Forint clings to newly found strength
The forint was trading at 310.01 to the euro late Monday on the interbank forex market, up from final quotes at 310.07 on Friday, but slightly down from 309.99 on Sunday.
Also at 309.99 to the euro early Monday, the forint moved between 309.05 and 310.33, after a nearly two-month high at 308.09 late last Thursday. Over last week, the forint rose 0.44% versus the euro, after gaining 0.12% in the week before.
The euro easing versus the dollar, hopes for the European Central Bank (ECB) to widen its quantitative easing, and uncertainty on the US Fedʼs intentions with a bias to a postponement of its rate hike to next year helped the forint cling for most of the day to a slightly below-310 level to the euro which it scaled convincingly the first time since the end of May last week, despite Hungaryʼs strong external balances showing signs of continuous erosion.
Hungaryʼs benchmark 10-year government bond yield continued upwards on Monday on the secondary market, so its risk premium moderately gained compared to the corresponding US Treasury.
Further gains of the forint should be limited by market perception that Hungaryʼs central bank may have to resume policy rate cuts if consumer inflation persistently undershoots its target or if the forint strengthens markedly, as London-based emerging markets economists say. The National Bank of Hungary (MNB) holds its next policy meeting on Tuesday, and market consensus is that it would stay pat for the time being.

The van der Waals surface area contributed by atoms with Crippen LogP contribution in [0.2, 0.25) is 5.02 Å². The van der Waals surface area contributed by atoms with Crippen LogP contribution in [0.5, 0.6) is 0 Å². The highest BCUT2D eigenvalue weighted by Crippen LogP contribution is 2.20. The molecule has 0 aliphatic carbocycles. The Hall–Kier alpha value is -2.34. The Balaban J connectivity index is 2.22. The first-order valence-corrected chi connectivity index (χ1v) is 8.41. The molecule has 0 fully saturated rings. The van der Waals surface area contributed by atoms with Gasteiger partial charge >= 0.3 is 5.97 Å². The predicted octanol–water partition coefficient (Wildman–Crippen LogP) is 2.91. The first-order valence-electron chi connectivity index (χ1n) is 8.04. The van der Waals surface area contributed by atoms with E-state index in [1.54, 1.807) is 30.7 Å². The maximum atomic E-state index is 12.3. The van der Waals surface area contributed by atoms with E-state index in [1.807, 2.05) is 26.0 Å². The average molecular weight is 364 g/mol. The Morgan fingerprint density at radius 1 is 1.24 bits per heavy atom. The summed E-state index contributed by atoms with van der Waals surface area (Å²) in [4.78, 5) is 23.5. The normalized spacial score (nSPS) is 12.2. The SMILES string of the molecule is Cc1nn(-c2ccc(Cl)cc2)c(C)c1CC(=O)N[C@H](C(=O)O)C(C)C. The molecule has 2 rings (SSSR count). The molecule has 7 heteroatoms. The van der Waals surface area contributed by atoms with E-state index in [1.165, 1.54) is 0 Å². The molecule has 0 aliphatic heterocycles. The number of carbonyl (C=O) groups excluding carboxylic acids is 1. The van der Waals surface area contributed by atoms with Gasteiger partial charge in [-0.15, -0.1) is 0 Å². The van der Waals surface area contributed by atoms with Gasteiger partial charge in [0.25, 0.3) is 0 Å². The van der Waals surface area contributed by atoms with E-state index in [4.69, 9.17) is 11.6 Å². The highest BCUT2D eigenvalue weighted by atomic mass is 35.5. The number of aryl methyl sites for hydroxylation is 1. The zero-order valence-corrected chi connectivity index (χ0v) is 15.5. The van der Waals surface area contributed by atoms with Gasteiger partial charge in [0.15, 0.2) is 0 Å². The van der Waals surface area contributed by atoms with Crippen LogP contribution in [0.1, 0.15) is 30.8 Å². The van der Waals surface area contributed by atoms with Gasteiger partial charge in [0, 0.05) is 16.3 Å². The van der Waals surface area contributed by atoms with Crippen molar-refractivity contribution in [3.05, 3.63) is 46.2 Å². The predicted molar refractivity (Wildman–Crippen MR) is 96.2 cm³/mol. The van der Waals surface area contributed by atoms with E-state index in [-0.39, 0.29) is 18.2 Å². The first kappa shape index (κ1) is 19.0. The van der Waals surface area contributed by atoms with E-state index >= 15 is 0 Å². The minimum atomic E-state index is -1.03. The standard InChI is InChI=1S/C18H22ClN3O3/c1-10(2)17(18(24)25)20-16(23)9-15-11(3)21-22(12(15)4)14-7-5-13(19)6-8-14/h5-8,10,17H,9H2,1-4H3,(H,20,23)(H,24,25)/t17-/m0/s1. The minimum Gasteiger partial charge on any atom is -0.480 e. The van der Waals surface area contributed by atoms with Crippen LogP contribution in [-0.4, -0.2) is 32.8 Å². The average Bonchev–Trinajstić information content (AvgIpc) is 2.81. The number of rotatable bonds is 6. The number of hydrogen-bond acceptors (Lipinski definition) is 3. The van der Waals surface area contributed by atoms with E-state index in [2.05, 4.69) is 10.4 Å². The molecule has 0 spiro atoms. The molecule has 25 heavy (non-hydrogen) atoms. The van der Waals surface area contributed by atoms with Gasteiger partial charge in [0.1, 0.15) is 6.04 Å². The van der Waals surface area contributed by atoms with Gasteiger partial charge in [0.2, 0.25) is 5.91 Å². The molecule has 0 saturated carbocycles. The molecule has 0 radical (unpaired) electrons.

The forint traded at 273.88 to the dollar, down from 273.27 in final quotes on Friday and 272.95 on Sunday. On Monday, it moved between 271.89 and 274.34, a six-day low, after a nearly two-month high at 268.96 last Thursday intraday.
It was quoted at 286.52 to the Swiss franc, down from 285.74 late Friday, and a tad also down from 286.28 late Sunday. Its range on Monday was 285.07 to 286.80, after a nearly four-week high at 282.84 late last Tuesday, and a nine-day low at 287.45 Friday intraday. Since its crash to an all-time low at 378.49 to the franc on January 15 when the Swiss central bank scrapped its cap of 1.20 to the euro, it reached the highest at 281.07 on February 26.
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